1. OP quoted: “I think the question should no longer be “Does God exist?”, but instead “How, or in what way does God exist?” In my opinion, the discrepancy surrounding God has more to do with concepts and interpretations than the actual existence of God.”

    I think this is a more incisive question. Because then we can uncontroversially and clearly see that the Christian deity Yahweh exists in certain ways, but not others. (1) The Christian deity Yahweh exists as a character in a story, like Anastasia Steele. (2) The Christian deity Yahweh exists as an idea in the brains of humans, like a dragon. (3) The Christian deity Yahweh does not exist as a physical thing comprised of atoms.

    So we should focus on where the actual disagreement lies.

    • (1) I used to write fan fiction all the time. Why did my book deal never materialize?

      (2) I could be on board with this in two points. (a) I like dragons. (b) Certain philosophical schools of thought permit abstractions to exist in reality. The quantity represented by the Arabic numeral “1,” for example, exists in point of fact. Laws exist that govern reality, however those laws are not existing in a way that you can touch — only in a way that you can perceive.

      (3) I completely agree.

      (1) and (2), however, poison the well.

      • “(1) and (2), however, poison the well.”

        how? that doesn’t make sense.

        http://www.nizkor.org/features/fallacies/poisoning-the-well.html

      • You’re discrediting the IDEA of God by comparing him first to a fictional character, then to a mythological beast.

        I’m not using the term in its strictest definition (of discrediting the person making the argument — me), but in a more general sense.

        So it might be wrong to use that phrase, but the phrase itself captures the general sense of what I was going for.

        Perhaps a better way to put that is the Bad Company Fallacy ( http://www.fallacyfiles.org/guiltbya.html); saying God exists in the same sense a fictional character like Superman or a mythological beast like a griffin exists would follow that sort of format (linking an idea to an unfavorable example).

        Oh, and by the way, seizing on my imprecise terminology instead of addressing other, more germane points would be an example of a red herring.

  2. OP said: “Again, as I stated above, this is the strongest argument for heterosexual marriage being the divine institution and homosexual marriage being nothing more than a perversion of it.”

    Cory Tucholski, are you concerned that this is a sectarian argument, where as federal laws should be based on secular arguments/reasons, because they apply to all residents?

    • NO, now let me explain why.

      Laws apply to ALL residents, right?

      Well, I’m a resident. Doesn’t MY opinion count? Shouldn’t MY views and opinions be considered, and should I not participate in government and vote on these issues, too? And, too, I should have the right to lobby for MY views and air MY opinions and influence people to vote like me — same as the secular right has those same rights????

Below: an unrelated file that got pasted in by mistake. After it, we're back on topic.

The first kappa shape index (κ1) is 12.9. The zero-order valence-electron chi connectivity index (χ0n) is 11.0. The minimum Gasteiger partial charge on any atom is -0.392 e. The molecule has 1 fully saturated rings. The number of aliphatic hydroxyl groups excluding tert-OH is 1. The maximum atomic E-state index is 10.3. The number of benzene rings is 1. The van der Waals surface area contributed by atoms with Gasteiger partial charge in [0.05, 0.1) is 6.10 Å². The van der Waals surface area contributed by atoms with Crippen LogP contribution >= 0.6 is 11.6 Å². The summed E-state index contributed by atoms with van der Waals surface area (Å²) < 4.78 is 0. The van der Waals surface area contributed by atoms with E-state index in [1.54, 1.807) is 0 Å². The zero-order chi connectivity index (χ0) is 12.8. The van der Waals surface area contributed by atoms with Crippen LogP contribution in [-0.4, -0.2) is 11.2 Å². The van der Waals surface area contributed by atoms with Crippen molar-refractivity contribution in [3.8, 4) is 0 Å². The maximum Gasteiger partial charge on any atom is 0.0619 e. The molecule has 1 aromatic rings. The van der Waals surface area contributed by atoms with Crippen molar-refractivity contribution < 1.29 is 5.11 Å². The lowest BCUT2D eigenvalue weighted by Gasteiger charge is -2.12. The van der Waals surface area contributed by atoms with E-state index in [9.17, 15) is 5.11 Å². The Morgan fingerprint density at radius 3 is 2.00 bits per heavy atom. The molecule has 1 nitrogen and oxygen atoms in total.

Of course! And the will of the people shall prevail.

      No, wait — the will of the people will get struck down in federal court when your side loses another ballot and gay marriage will be permitted AGAINST the will of the people, like always.

      Sorry for the sarcasm. But it makes my point better than I could if I were being completely serious.

      • I agree that all residents can (and should!) be involved in civic life.

        I should clarify; what I mean is that: are you concerned that a Yahweh-based argument has 0% chance of persuading non-christians? (and a 0% chance of persuading christians that have a personal policy of civic/church separation) ?

      • Nope. I’ll tell you what DOES concern me…

        Few church-goers could articulate an argument contrary to gay marriage. Fewer still could respond to an argument from your side with anything more than, “But the Bible says NO!”

        And that is the price we pay for watered-down, theologically unsound, seeker-friendly preaching that caters to the self-centered American culture.

        We WILL lose this debate, and have only ourselves to blame. That concerns me more than the fact my argument has no weight with secularists and 60% of Christians.

  3. “I’m not using the term in its strictest definition (of discrediting the person making the argument — me), but in a more general sense.”

    ah, ok.

    thanks for clarifying

    • You’re welcome, but you’re right to point out my shortcoming. I should have been more precise with my language. After all, if we’re not communicating properly, then what’s the point of talking at all? :)

  4. Cory Tucholski said: “Few church-goers could articulate an argument contrary to gay marriage. Fewer still could respond to an argument from your side with anything more than, “But the Bible says NO!”

    And that is the price we pay for watered-down, theologically unsound, seeker-friendly preaching that caters to the self-centered American culture.”

    That problem exists in every group. A tiny minority of democrats/republicans could articulate an argument for/against (e.g.) single-payer healthcare. A tiny minority of sports fans could articulate an argument for/against their teams player-hiring policies.

    I don’t think that problem will ever be solved. People associate themselves with groups without thinking too hard about it.